Technology changes with time, but the fundamentals and recipes in photography remains. This article was first published in 2011, revised in 2018
That round setting sun in the midst of fiery orange clouds sets the mood for a sunset shoot for the evening. This is the ideal case for any sunset lovers, which also made many avid photographers lined up their tripods for that moment in time.
However, most often than not, photographers are greeted with a big patch of glaring light instead of that perfect round orange sun. Some left with disappointment, some continue to shoot what they see and get terrible results (“hotspot”) on their LCD screen, until someone tried a different angle by shooting a subject against the setting sun and hey presto, what resulted is a stunning silhouette.
Yes, here we are trying to see how best we can capitalize on the situation and turn it in our favour. This also makes you feel good, especially if you have spent lots of money going to exotic places in search for that great sunset shot. You would rather return with great silhouette shots rather than disappointing bright patches of light in the sky. Getting something done is better than getting nothing done.
Last but not least, perhaps it is time that we put aside the stereotypical mindset about sunset. Must the sunset always have that orangey sky? From a light blue sky slowly turning orangey, closing to a dark blue twilight before the sun finally sets into the horizon which brings about a blanket black sky. This is the whole process of sunset!
Get a subject in silhouette
|Woke up early, rush to the sunrise spot but disappointed by the huge patch of light in the horizon? Look around you and see what you can use as a subject in silhouette, be it structures such as buildings, verandas, lamp posts and hide the patch of light behind the subject. In a more challenging scenario where you have no foreground subject suitable as a candidate for silhouette, you can consider getting your friends and photography buddies and strike a pose. How about a star jump?|
Get the round sun
|The hike up to the peak to wait for the sunset was greeting by a round sun, much to our delight. It is fun to do sunrise and sunset shots with your photography buddies so that we can chat along the way and while waiting for the moment. We photographed happily. I compose the mountain range in the horizon to have it occupy the lower one third of the image, with two thirds of the image filled by the sky. The round sun was positioned according to the Rule of Thirds.|
Go for the colours
Go for the Rays
Reflections on the water
With the above in mind, form your sunrise and sunset photography groups and enjoy yourselves while we look forward to seeing interesting images from you.
Technical Help (applicable to both COOLPIX and DSLR)
It is good to appreciate some pointers from basic photography fundamentals. For many beginners, some of the common problems which they might encounter while photographing sunrise and sunset include:
- Camera or subject shake due to low light condition and slow shutter speed
- Messy foreground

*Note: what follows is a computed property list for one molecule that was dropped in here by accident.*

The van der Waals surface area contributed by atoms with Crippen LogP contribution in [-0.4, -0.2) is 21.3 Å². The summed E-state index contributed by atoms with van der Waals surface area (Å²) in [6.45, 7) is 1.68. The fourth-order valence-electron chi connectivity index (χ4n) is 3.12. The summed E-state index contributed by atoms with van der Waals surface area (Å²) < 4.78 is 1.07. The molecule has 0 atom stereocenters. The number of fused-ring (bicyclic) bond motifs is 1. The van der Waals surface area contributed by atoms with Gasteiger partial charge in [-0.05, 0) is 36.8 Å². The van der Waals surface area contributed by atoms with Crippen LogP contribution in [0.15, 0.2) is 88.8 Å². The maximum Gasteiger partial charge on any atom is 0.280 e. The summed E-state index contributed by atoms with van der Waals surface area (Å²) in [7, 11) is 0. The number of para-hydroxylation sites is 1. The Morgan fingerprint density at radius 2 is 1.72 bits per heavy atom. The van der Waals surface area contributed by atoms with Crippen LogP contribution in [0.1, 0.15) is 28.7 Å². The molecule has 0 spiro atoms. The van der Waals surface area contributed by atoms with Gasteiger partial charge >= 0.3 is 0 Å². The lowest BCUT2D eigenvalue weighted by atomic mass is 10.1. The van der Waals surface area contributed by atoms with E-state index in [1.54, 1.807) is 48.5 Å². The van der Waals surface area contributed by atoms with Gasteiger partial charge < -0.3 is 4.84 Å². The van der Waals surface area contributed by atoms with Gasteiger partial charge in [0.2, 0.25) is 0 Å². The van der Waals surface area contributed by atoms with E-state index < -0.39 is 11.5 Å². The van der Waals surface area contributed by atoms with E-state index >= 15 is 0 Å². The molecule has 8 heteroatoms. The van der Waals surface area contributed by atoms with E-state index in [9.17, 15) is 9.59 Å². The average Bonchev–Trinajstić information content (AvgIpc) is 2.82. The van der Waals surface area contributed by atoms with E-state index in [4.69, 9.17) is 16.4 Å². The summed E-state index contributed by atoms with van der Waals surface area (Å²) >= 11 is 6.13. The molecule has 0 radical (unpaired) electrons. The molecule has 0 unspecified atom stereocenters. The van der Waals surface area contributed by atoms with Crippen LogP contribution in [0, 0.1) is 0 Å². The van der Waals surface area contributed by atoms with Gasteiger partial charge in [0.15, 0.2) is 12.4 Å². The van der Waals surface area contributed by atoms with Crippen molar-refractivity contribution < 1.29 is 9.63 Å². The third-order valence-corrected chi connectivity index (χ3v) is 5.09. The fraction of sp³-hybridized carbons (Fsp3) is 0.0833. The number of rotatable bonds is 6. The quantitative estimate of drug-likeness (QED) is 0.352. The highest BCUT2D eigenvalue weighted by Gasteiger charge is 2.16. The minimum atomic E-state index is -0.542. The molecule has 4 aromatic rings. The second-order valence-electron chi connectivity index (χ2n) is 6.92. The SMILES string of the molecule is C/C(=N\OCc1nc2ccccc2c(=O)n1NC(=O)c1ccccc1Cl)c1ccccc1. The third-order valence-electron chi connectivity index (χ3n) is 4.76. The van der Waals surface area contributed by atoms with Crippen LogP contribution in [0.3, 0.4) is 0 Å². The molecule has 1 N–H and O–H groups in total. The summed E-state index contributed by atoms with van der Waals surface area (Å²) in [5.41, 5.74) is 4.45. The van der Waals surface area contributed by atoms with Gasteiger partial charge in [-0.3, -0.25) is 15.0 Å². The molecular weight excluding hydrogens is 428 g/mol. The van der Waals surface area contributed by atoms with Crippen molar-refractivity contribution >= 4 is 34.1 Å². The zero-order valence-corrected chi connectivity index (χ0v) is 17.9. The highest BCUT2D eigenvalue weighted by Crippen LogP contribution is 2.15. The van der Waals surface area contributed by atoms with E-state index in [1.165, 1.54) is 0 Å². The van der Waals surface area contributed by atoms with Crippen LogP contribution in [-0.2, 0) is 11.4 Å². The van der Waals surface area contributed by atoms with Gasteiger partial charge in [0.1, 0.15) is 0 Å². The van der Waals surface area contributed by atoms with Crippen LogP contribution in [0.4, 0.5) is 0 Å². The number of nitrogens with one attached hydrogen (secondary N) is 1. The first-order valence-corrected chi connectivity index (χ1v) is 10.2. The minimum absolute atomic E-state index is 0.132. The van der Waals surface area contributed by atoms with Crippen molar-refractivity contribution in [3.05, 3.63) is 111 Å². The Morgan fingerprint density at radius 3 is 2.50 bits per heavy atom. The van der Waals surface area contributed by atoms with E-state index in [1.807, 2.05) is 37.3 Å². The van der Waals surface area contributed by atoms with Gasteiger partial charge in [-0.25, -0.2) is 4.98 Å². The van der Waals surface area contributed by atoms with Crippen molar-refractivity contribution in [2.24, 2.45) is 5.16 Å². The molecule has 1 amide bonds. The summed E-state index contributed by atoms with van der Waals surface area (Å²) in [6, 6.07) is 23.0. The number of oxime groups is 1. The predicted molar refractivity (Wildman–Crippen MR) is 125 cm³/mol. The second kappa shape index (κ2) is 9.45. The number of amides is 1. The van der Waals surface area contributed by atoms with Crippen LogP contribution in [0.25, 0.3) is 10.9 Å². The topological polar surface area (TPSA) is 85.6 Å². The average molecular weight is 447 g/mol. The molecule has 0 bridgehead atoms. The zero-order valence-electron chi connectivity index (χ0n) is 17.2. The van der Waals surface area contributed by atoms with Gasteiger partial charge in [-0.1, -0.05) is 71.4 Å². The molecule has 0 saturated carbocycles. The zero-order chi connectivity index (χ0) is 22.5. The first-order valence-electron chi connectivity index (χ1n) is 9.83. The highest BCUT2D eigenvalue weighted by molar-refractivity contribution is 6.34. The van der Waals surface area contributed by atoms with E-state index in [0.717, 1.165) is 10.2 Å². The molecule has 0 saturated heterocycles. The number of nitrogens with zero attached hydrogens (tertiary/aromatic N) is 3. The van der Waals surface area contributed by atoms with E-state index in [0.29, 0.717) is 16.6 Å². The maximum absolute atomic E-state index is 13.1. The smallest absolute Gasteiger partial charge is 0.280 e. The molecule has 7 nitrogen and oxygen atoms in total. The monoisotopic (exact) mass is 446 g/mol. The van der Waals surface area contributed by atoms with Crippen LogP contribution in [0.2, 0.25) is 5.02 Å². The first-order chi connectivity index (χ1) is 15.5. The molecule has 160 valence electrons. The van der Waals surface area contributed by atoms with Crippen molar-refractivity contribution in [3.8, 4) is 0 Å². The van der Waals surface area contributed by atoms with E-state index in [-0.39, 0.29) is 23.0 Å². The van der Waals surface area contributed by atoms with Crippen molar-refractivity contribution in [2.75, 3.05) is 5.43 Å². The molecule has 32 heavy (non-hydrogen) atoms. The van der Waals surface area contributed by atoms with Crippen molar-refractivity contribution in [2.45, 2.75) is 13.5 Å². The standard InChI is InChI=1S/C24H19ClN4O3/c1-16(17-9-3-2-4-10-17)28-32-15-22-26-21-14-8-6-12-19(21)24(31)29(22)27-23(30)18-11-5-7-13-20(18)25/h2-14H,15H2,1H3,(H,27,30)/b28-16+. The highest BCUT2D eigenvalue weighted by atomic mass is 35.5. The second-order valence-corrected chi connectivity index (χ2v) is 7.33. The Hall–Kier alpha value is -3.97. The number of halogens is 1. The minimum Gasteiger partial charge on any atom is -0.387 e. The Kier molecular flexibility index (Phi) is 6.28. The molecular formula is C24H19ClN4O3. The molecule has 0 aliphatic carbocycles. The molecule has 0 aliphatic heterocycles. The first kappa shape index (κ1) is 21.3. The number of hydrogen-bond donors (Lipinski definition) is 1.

- No main subject
- Composition, especially placement of the horizon
Low lighting condition and use of low ISO (both of which results in slower shutter speed) are the main reasons for camera shake and subject motion blur. If the subject is stationary, a good tripod will be useful in preventing camera shake. If you are shooting handheld, it is good to achieve a shutter speed of at least 1 / (focal length) of a second, which means that the more you zoom in (magnify the image) with your camera, it is advisable to increase the ISO to achieve a faster shutter speed. If a tripod is used, you can use a lower ISO to get a picture with less noise. However, as a lower ISO results in a slower shutter speed, there is a possibility of tripod shake especially if you are standing on a platform with heavy vehicles moving past behind you or if the tripod is not sturdy enough.
Another common problem faced by photographers is the lack of ideas as to what angle or composition to use. The tip is to identify a main subject. From there, you can conceptualise the composition and it will be easier to get the angle. It is good to spend some time exploring the various angles, shooting both horizontally and vertically. If the results are unsatisfactory, you can always delete the images later. As much as possible, follow the “Rule of Thirds” composition rule.
Many beginners also often overlook the distracting objects in the foreground and background which can draw the viewers’ attention away. Either move yourself to try to adopt different angles or you shift the subject (if possible) to get your desired picture.
It is not likely for you to see a round sun every day, more often than not, what you are likely to see is a white patch of light. This will result in hotspot and loss of details in the sky. Avoid photographing the white patch of light.
Another thing is the White Balance. For good colour rendition, setting the White Balance to Daylight (Sun icon) will be the ideal choice. This is very critical especially if you want good colour. As for the colour space, you may consider setting it to sRGB instead of AdobeRGB, unless you are ready for massive adjustment of colours in the Photoshop software.Views: 2081